Andrew McKellar interview with Peter Stefanovic, First Edition Sky News

11 May 2022 |

Event: Andrew McKellar interview with Peter Stefanovic, First Edition Sky News.

Speakers: Andrew McKellar, chief executive Australian Chamber of Commerce and Industry; Peter Stefanovic, host First Edition Sky News.

Date: 11 May 2022.

Topics: Rising costs for business, inflation, interest rates, cost of living increases, ACCI submission to the Fair Work Commission, wages, labour shortages, supply chain disruptions, small business recovery.


Peter Stefanovic, host First Edition Sky News: The Australian Chamber of Commerce and Industry is arguing for a wage increase of 3 per cent. That’s lower than Anthony Albanese’s proposal of 5.1 per cent. The chamber says small business cannot afford any increase of 5 per cent or more and Andrew McKellar from the Australian Chamber of Commerce and Industry joins us live now. Andrew, good morning to you. Innes Willox, he was on the program earlier and he said anything in the range of 5 per cent would be destructive for small business. What would you call it?

Andrew McKellar, chief executive Australian Chamber of Commerce and Industry: I think certainly it wouldn’t be responsible. One of the things that we have seen, it’s not just the cost of living that’s going up at the moment. It’s the cost of doing business as well. We’ve seen ABS data very recently showing that in the last three months, three out of five businesses faced higher than normal cost increases. So we know that supply chains are really disrupted at the moment. We know that it’s as hard to get materials and inputs as it has been in any time in the last 50 years. So this is a very sensitive time for businesses. 98 per cent of all businesses are small businesses, it’s particularly critical for them. Of course, people want to see wage increases, but they have to be responsible wage increases. And we can’t be having something that’s going to feed back into inflation and end up just pushing interest rates higher.

Peter: Okay, just getting into the nitty gritty of it now, and I’ve made this point a few times today already, if we are looking at a 5 per cent increase to the minimum wage, it’s currently at about $20.33, a 5 per cent increase would be a dollar an hour. You’re proposing a 3 per cent increase. So that would roughly be about 60 cents an hour. So, a 40 cent an hour difference doesn’t seem like that much. Could business not afford that?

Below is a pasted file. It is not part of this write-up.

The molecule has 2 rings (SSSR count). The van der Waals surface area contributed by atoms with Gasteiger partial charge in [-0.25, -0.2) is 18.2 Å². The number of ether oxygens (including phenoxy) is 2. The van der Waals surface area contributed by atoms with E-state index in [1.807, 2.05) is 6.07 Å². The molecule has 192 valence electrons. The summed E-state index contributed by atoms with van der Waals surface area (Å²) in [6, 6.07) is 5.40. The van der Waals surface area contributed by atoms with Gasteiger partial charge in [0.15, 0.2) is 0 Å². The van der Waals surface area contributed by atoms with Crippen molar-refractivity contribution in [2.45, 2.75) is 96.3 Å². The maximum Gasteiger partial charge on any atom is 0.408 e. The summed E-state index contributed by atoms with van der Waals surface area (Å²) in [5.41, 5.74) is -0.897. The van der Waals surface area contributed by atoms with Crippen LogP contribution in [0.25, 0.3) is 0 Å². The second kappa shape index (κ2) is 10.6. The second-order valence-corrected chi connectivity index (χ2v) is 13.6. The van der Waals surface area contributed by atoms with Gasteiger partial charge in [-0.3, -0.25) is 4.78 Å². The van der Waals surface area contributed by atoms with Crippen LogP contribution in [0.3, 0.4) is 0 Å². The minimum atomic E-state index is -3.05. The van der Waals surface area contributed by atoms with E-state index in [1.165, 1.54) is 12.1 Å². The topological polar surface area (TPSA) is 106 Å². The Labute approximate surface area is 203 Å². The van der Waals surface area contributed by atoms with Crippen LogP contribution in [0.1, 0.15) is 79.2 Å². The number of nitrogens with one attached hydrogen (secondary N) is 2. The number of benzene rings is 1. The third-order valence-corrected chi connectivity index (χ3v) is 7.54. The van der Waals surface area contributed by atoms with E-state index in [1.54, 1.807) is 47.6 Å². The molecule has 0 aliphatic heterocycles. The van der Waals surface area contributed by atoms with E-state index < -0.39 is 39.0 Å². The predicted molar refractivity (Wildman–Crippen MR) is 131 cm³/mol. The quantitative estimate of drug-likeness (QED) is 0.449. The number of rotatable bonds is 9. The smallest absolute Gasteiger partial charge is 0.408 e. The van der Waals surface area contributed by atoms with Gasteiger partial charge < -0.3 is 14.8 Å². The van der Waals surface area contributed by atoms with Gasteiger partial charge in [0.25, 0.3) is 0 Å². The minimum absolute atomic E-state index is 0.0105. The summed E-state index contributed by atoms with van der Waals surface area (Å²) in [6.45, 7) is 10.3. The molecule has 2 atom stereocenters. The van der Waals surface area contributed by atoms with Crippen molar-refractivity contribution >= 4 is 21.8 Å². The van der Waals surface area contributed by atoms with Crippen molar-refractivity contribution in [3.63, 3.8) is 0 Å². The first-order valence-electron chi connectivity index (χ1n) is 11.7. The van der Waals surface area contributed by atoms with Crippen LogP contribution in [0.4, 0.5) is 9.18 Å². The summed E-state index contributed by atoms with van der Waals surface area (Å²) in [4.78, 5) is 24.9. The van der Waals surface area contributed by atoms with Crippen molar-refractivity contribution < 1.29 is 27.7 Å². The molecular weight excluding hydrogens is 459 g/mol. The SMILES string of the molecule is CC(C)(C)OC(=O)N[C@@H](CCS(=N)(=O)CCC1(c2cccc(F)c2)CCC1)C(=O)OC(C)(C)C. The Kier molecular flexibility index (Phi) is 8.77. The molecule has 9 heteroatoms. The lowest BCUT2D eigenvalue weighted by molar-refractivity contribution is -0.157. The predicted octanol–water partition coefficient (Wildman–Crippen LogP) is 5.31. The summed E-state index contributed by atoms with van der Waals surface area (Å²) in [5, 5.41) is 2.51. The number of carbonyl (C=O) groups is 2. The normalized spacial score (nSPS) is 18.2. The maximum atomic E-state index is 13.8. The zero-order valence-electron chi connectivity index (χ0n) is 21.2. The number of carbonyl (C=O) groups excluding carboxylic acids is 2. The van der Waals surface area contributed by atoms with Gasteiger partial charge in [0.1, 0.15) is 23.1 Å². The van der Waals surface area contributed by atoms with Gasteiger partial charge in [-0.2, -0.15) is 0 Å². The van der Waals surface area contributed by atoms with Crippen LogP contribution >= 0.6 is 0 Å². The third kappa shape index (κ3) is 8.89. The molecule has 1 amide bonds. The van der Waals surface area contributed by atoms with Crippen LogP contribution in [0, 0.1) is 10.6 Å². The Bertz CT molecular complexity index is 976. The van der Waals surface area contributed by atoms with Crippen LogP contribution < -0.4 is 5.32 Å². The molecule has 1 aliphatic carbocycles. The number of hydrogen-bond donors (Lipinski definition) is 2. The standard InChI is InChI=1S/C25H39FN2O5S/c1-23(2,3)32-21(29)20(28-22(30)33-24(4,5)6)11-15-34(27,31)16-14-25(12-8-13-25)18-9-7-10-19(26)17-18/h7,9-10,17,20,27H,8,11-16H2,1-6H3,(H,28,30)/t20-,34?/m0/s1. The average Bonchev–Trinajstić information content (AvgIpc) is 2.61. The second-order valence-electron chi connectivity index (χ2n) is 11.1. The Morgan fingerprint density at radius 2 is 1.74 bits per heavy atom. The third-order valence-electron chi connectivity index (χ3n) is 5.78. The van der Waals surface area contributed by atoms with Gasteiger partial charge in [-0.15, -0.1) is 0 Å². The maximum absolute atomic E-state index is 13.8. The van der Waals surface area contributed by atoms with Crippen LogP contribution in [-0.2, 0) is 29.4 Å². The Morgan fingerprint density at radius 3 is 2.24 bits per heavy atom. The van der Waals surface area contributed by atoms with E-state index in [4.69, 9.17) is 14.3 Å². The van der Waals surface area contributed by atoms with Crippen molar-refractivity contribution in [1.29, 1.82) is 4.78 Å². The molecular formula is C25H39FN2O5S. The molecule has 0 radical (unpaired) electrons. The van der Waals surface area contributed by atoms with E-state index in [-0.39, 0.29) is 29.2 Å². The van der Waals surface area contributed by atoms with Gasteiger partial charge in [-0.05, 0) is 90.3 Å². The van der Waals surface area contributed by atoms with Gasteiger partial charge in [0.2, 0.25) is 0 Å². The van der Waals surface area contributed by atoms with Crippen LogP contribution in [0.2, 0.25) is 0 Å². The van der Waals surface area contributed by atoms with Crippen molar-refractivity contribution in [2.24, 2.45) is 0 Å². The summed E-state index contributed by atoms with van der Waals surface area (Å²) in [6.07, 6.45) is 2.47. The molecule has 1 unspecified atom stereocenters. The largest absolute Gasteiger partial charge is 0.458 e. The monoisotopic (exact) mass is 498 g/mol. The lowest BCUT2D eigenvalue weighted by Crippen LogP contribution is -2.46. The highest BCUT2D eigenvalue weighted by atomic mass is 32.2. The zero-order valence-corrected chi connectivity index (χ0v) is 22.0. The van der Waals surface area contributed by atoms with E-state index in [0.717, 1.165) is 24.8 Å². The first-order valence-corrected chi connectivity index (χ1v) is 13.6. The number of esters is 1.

Andrew: No, we’re talking about here, so you’re right on the hourly rate it’s $20.33 an hour currently. That’s about $772 a week. But we’re saying that could go up to about $795 a week, about $23 a week. Look, we think that is responsible when you put that alongside the tax cuts that are scheduled to come through, when you recognise that superannuation is also going up another half a per cent from the 30th of June. These are additional benefits that people will get, and certainly, the superannuation measure is a cost to employers. So, when you put all of those things together, you’ve got to remember that many businesses, many sectors have been through extremely tough times. This is not the time to put all of that at risk.

Peter: People have argued though that, and mostly critics of the government’s economic policy here, have argued that the current settings aren’t working because wages have been flat for so long now. So wouldn’t that suggest that there does need to be something a little extra than you are proposing?

Andrew: No. We think 3 per cent increase to the minimum wage, and let’s not forget, this is the safety net that underpins the entire system, that that’s appropriate, that’s responsible. That’s as high as we have supported at any time since 2009. So I think we’re recognising that there’s some underlying pressure there. But equally, if you go back and look at what the Reserve Bank said last week when it raised interest rates, they said there’s more evidence out there with the business liaison surveys that it’s undertaking, that wage increases are actually occurring.  We’re seeing a lot of mobility in the labour market at the moment. And when people change jobs, they’re normally changing jobs to get a better pay packet. So we think there is some underlying activity going on. It’s probably not showing up in those official figures yet. We do expect that that will be the case over coming months.

Peter: Are you forecasting closures? Would you be forecasting layoffs? Are you singing from the same song sheet as Innes if it were to go to 5 per cent, 5.1 per cent?

Andrew: That would undoubtedly put a lot more pressure on some sectors that have really been doing it tough. If you look at areas like the tourism industry, accommodation, food and beverage, cafes and restaurants, many small businesses in these sectors, if you were trying to force a 5 per cent increase in the minimum wage through at this point in time, then undoubtedly, that will put some businesses to the wall. We cannot risk that sort of outcome at a time when really, we are trying to strengthen the recovery. We’ve got a very strong labour market. All of the constraints are on the supply side. We’ve got to make it easier to do business and to help grow the economy and keep the recovery on track.

Peter: Okay. Andrew, good to chat. We’ll talk to you soon.

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Jack Quail | Media adviser

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